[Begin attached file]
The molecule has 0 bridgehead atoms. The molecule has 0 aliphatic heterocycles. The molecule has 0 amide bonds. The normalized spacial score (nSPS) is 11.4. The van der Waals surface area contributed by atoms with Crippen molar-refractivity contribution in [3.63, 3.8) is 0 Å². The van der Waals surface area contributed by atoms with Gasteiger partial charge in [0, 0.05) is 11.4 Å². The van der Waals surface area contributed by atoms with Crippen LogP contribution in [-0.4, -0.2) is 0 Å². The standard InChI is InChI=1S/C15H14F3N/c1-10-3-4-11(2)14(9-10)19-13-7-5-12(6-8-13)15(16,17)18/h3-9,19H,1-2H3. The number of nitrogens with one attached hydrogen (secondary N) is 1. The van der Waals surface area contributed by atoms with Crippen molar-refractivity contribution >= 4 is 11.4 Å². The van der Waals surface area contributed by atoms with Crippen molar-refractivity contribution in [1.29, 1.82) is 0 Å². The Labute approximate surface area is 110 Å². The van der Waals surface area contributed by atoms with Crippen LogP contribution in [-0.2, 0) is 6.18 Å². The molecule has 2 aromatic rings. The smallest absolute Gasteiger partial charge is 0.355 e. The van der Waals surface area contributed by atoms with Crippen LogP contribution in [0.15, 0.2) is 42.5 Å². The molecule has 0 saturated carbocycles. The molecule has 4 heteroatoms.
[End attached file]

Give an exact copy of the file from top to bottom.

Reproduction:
The molecule has 0 bridgehead atoms. The molecule has 0 aliphatic heterocycles. The molecule has 0 amide bonds. The normalized spacial score (nSPS) is 11.4. The van der Waals surface area contributed by atoms with Crippen molar-refractivity contribution in [3.63, 3.8) is 0 Å². The van der Waals surface area contributed by atoms with Gasteiger partial charge in [0, 0.05) is 11.4 Å². The van der Waals surface area contributed by atoms with Crippen LogP contribution in [-0.4, -0.2) is 0 Å². The standard InChI is InChI=1S/C15H14F3N/c1-10-3-4-11(2)14(9-10)19-13-7-5-12(6-8-13)15(16,17)18/h3-9,19H,1-2H3. The number of nitrogens with one attached hydrogen (secondary N) is 1. The van der Waals surface area contributed by atoms with Crippen molar-refractivity contribution >= 4 is 11.4 Å². The van der Waals surface area contributed by atoms with Crippen molar-refractivity contribution in [1.29, 1.82) is 0 Å². The Labute approximate surface area is 110 Å². The van der Waals surface area contributed by atoms with Crippen LogP contribution in [-0.2, 0) is 6.18 Å². The molecule has 2 aromatic rings. The smallest absolute Gasteiger partial charge is 0.355 e. The van der Waals surface area contributed by atoms with Crippen LogP contribution in [0.15, 0.2) is 42.5 Å². The molecule has 0 saturated carbocycles. The molecule has 4 heteroatoms.